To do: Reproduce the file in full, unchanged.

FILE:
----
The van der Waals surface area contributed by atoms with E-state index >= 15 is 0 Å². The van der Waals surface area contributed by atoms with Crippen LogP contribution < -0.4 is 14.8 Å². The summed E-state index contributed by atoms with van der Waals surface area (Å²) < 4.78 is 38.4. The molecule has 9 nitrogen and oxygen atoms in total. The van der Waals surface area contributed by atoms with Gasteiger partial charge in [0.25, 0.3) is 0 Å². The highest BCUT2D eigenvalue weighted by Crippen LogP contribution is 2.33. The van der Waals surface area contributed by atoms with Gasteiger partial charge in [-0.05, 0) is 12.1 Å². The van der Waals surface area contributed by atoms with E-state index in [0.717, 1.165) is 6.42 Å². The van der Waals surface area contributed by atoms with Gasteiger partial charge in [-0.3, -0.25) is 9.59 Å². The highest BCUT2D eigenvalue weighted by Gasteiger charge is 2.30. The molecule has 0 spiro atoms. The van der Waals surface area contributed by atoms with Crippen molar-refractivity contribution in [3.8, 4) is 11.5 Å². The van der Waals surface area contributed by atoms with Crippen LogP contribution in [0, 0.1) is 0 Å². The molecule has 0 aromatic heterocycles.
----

The van der Waals surface area contributed by atoms with E-state index >= 15 is 0 Å². The van der Waals surface area contributed by atoms with Crippen LogP contribution < -0.4 is 14.8 Å². The summed E-state index contributed by atoms with van der Waals surface area (Å²) < 4.78 is 38.4. The molecule has 9 nitrogen and oxygen atoms in total. The van der Waals surface area contributed by atoms with Gasteiger partial charge in [0.25, 0.3) is 0 Å². The highest BCUT2D eigenvalue weighted by Crippen LogP contribution is 2.33. The van der Waals surface area contributed by atoms with Gasteiger partial charge in [-0.05, 0) is 12.1 Å². The van der Waals surface area contributed by atoms with E-state index in [0.717, 1.165) is 6.42 Å². The van der Waals surface area contributed by atoms with Gasteiger partial charge in [-0.3, -0.25) is 9.59 Å². The highest BCUT2D eigenvalue weighted by Gasteiger charge is 2.30. The molecule has 0 spiro atoms. The van der Waals surface area contributed by atoms with Crippen molar-refractivity contribution in [3.8, 4) is 11.5 Å². The van der Waals surface area contributed by atoms with Crippen LogP contribution in [0, 0.1) is 0 Å². The molecule has 0 aromatic heterocycles.